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Pondera FraudCast

Welcome to the Pondera FraudCast, a weekly blog where we post information on fraud trends, lessons learned from client engagements, and observations from our investigators in the field. We hope you’ll check back often to stay current with our efforts to combat fraud, waste, and abuse in large government programs.

Cigarette Fraud

Cigarette Fraud

Last week we wrote about charges being brought against a group of alleged fraudsters in California that were trucking thousands of cans and bottles into California to collect the state’s recycling refunds. This week, just so no one feels left out, we’re bringing you a story from the East Coast that deals with cigarette fraud. That’s right… cigarette fraud.

As you probably already know, the price of cigarettes varies dramatically from state to state because of the taxes imposed by each state government. For example, in Virginia, where the state has an excise tax of only $0.17 per pack, the average price for a pack of cigarettes is $5.25. New York, on the other hand, adds taxes of $4.35 per pack helping to drive the average price per pack to $12.85. That’s a difference per pack of $7.60.

So what does an enterprising fraudster do? Buy cigarettes in Virginia and sell them in New York of course. This is illegal but it apparently didn’t prevent a 26 year old man from driving through Pennsylvania with 7,750 packs of cigarettes purchased in Virginia. That’s over 150,000 individual cigarettes so likely not just for his personal use. That might explain why the Pennsylvania state trooper who pulled him over said the driver was “very nervous, shaking and avoiding eye contact with me at all cost.”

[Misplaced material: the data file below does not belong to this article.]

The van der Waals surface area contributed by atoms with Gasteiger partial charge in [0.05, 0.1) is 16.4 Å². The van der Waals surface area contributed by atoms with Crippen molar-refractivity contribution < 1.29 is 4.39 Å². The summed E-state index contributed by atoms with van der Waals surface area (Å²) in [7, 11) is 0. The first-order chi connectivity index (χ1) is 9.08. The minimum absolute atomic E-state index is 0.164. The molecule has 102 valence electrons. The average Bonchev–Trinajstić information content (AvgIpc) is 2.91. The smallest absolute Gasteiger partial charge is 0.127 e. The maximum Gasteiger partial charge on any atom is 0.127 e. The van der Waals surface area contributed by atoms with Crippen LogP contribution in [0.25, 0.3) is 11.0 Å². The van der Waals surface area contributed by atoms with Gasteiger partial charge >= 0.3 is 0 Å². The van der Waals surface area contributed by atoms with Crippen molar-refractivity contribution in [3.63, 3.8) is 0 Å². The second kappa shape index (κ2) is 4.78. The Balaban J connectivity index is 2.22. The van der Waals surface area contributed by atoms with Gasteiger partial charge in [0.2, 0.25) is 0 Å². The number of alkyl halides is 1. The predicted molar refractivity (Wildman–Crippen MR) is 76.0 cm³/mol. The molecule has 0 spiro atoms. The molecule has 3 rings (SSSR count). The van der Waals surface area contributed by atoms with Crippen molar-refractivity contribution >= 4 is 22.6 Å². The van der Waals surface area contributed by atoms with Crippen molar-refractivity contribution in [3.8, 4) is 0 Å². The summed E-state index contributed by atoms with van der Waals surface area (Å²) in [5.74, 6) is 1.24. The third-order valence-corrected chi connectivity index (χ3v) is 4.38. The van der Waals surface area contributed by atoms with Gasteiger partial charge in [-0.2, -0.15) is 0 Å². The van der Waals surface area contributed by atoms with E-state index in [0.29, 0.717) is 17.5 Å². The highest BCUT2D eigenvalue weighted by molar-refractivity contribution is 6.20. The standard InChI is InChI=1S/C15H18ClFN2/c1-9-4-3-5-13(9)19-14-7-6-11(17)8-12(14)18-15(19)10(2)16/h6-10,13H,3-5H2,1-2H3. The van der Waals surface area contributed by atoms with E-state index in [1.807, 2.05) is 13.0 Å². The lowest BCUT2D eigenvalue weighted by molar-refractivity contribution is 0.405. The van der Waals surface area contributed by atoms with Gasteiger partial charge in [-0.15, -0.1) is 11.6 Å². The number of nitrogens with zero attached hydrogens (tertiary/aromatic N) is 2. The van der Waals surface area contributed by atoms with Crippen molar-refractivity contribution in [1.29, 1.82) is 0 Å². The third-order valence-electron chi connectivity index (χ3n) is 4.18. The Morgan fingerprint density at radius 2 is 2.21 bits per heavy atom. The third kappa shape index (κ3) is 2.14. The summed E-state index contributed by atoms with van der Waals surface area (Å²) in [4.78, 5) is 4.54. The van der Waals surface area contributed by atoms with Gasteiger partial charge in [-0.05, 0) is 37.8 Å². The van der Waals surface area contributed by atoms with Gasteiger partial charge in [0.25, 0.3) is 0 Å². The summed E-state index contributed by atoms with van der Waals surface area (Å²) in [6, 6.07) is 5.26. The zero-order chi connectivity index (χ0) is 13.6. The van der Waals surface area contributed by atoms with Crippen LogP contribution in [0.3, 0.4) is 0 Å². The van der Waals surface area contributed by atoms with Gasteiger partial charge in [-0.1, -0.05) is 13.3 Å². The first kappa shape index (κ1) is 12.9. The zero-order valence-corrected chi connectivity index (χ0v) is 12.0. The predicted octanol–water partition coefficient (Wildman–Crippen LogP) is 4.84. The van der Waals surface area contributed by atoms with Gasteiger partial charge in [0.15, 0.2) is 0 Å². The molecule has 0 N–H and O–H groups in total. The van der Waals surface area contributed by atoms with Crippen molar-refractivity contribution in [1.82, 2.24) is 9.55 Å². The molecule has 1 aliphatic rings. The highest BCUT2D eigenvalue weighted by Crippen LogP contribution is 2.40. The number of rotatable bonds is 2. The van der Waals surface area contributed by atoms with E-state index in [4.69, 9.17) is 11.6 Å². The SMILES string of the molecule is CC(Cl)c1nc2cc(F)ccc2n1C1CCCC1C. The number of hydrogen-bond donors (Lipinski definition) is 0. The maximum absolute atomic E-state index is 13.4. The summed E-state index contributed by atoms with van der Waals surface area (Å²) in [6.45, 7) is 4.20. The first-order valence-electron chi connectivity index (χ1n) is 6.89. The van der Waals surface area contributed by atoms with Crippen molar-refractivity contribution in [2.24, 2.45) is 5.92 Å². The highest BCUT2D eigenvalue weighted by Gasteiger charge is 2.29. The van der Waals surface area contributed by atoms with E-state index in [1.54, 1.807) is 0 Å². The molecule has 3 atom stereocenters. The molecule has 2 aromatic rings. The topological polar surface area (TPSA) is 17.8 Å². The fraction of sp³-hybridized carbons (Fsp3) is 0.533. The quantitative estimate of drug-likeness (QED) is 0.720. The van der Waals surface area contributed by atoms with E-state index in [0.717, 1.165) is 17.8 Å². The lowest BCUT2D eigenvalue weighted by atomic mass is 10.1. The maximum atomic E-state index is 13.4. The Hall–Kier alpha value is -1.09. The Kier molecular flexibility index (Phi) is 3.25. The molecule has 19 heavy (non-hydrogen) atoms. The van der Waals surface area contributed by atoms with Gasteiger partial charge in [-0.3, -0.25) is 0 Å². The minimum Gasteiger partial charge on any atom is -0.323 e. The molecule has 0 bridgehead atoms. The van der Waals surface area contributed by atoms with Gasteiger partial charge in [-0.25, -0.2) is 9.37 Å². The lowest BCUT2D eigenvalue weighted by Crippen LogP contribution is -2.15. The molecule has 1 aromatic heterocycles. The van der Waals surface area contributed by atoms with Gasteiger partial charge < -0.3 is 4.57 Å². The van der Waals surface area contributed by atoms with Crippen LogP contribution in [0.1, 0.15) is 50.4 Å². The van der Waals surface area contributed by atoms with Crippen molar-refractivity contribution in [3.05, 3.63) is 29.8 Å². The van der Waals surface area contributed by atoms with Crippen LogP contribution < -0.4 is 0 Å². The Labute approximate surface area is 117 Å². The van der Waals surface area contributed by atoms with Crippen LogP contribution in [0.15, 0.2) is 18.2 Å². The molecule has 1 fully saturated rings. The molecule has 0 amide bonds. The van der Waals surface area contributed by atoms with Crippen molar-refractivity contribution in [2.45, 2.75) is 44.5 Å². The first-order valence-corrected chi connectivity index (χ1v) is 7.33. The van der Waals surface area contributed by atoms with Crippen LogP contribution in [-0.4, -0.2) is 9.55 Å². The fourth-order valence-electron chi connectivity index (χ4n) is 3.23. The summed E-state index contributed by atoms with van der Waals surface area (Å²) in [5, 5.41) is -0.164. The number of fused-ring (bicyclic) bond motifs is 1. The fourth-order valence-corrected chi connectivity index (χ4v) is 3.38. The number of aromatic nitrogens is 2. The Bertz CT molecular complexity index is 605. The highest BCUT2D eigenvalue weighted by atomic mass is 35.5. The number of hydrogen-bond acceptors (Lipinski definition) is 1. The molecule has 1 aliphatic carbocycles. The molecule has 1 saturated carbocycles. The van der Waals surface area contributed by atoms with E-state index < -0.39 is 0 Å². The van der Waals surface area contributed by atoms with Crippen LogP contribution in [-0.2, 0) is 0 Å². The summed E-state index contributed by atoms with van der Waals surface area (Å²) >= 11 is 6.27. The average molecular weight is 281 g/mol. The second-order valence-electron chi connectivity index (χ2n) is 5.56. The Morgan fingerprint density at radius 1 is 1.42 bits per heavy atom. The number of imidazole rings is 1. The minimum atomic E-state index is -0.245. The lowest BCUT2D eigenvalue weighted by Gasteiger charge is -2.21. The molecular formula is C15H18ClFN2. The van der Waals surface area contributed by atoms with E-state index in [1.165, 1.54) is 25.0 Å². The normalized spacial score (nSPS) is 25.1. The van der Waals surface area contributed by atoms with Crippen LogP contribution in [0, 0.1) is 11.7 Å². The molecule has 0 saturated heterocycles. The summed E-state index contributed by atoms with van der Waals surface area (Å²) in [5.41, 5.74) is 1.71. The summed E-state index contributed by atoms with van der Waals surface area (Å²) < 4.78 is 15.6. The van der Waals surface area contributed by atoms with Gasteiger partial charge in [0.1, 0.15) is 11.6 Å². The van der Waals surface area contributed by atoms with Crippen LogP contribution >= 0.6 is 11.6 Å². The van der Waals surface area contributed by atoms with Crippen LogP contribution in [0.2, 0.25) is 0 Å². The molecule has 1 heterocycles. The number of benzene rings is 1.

The man is now free on bail but facing felony charges. I guess you never know what’s in the truck you pass on the freeway. Last week it was aluminum cans and plastic bottles. This week it’s thousands of cartons of cigarettes. Next week?
How to Steal $80 million Five Cents at a Time

How to Steal $80 million Five Cents at a Time

Last week, in the realm of “are there any government programs fraudsters won’t steal from”, California officials announced charges against five people who were ripping off the state’s recycling program.

Four defendants are accused of accepting recyclable cans from other states, faking the paperwork, and then billing the state for refunds on the 5- or 10-cent “deposits” that Californians pay when they buy beverages in the state. Of course, Californians can redeem the cans themselves, but I’m just guessing that not many do.

Incredibly, the total amount of the containers added up to $80.3 million. And, even more incredibly, this is not an isolated case. In 2015, for example, a California jury indicted another group of fraudsters for trucking over 200 million bottles and cans into California to collect $14 million in refunds.